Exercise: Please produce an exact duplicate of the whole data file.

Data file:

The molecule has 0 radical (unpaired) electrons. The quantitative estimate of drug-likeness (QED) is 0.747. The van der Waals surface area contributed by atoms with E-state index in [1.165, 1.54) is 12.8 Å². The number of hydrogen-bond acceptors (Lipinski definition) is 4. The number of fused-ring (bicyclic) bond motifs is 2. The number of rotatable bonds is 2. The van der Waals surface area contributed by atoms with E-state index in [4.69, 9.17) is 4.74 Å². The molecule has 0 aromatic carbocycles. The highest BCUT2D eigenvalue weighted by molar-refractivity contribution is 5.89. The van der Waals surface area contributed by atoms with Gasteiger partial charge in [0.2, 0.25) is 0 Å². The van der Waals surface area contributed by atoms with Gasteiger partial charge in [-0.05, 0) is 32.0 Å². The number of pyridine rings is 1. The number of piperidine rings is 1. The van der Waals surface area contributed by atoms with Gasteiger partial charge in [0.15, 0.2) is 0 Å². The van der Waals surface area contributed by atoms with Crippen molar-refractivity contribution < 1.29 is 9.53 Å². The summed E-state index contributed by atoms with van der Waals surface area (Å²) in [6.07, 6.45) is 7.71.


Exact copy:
The molecule has 0 radical (unpaired) electrons. The quantitative estimate of drug-likeness (QED) is 0.747. The van der Waals surface area contributed by atoms with E-state index in [1.165, 1.54) is 12.8 Å². The number of hydrogen-bond acceptors (Lipinski definition) is 4. The number of fused-ring (bicyclic) bond motifs is 2. The number of rotatable bonds is 2. The van der Waals surface area contributed by atoms with E-state index in [4.69, 9.17) is 4.74 Å². The molecule has 0 aromatic carbocycles. The highest BCUT2D eigenvalue weighted by molar-refractivity contribution is 5.89. The van der Waals surface area contributed by atoms with Gasteiger partial charge in [0.2, 0.25) is 0 Å². The van der Waals surface area contributed by atoms with Gasteiger partial charge in [-0.05, 0) is 32.0 Å². The number of pyridine rings is 1. The number of piperidine rings is 1. The van der Waals surface area contributed by atoms with Gasteiger partial charge in [0.15, 0.2) is 0 Å². The van der Waals surface area contributed by atoms with Crippen molar-refractivity contribution < 1.29 is 9.53 Å². The summed E-state index contributed by atoms with van der Waals surface area (Å²) in [6.07, 6.45) is 7.71.